If an emerging growth company, indicate by check mark if the registrant has elected not to use the extended transition period for complying with any new or revised financial accounting standards provided pursuant to Section 13(a) of the Exchange Act.  ☒

Indicate by check mark whether the registrant is a shell company (as defined in Exchange Act Rule 12b-2)    Yes  ☐    No  ☒

Based on the closing price of the registrant’s Common Stock on the last business day of the registrant’s most recently completed second fiscal quarter, which was June 30, 2016, the aggregate market value of its shares (based on a closing price of $3.00 per share) held by non-affiliates was approximately $39.3 million. Shares of the registrant’s Common Stock held by each executive officer and director and by each entity or person that owned five percent or more of the registrant’s outstanding Common Stock were excluded in that such persons may be deemed to be affiliates. This determination of affiliate status is not necessarily a conclusive determination for other purposes.

As of March 31, 2017, there were 20,794,193 shares of common stock outstanding.

DOCUMENTS INCORPORATED BY REFERENCE

None.

 

 

 


Table of Contents

DICERNA PHARMACEUTICALS, INC.

FORM 10-K/A

FOR THE FISCAL YEAR ENDED DECEMBER 31, 2016

TABLE OF CONTENTS

 

     PAGE

EXPLANATORY NOTE

   1
  PART III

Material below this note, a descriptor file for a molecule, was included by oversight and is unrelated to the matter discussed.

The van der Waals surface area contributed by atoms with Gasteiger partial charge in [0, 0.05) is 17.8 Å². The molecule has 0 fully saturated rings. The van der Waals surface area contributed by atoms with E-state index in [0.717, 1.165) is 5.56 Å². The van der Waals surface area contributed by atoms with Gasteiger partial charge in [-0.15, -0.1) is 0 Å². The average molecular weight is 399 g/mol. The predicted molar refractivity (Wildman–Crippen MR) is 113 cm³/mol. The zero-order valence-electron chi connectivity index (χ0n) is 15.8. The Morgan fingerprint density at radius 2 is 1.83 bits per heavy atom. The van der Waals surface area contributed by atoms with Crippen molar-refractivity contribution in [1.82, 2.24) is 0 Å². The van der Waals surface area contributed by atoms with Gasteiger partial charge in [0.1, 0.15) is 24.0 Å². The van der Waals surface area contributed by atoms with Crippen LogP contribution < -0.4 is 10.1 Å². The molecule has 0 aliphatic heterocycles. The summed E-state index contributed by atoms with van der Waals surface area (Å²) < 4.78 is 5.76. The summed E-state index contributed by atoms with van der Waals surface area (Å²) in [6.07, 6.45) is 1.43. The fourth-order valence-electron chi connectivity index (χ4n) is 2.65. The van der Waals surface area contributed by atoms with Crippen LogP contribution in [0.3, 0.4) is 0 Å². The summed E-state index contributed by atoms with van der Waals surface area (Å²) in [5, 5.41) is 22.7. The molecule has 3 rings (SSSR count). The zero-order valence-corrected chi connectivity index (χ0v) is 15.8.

ITEM 10.

  DIRECTORS, EXECUTIVE OFFICERS AND CORPORATE GOVERNANCE    2

ITEM 11.

  EXECUTIVE COMPENSATION    5

ITEM 12.

  SECURITY OWNERSHIP OF CERTAIN BENEFICIAL OWNERS AND MANAGEMENT AND RELATED STOCKHOLDER MATTERS    10

ITEM 13.

  CERTAIN RELATIONSHIPS AND RELATED TRANSACTIONS, AND DIRECTOR INDEPENDENCE    13

ITEM 14.

  PRINCIPAL ACCOUNTANT FEES AND SERVICES    15
  PART IV   

ITEM 15.

  EXHIBITS AND FINANCIAL STATEMENT SCHEDULES    16

SIGNATURES

   19


Table of Contents

EXPLANATORY NOTE

This Amendment No. 1 on Form 10-K/A (Amendment) amends the Annual Report on Form 10-K for the year ended December 31, 2016 originally filed by Dicerna Pharmaceuticals, Inc. (Company, Dicerna, we or us) with the Securities and Exchange Commission (SEC) on March 30, 2017 (Original Filing). We are filing this Amendment to present the information required by Items 10 through 14 of Part III of the Original Filing, which information was previously omitted from the Original Filing in reliance on General Instruction G(3) to Form 10-K. General Instruction G(3) to Form 10-K permits the information in the above referenced items to be incorporated in the Form 10-K by reference from a definitive proxy statement if such proxy statement is filed by the Company no later than 120 days after our fiscal year end. We are filing this Amendment because we do not expect to file a definitive proxy statement within 120 days of the end of fiscal year ended December 31, 2016 due to the timing of our Annual Meeting of Stockholders. The reference on the cover of the Original Filing to the incorporation by reference to portions of our definitive proxy statement into Part III of the Original Filing is hereby deleted.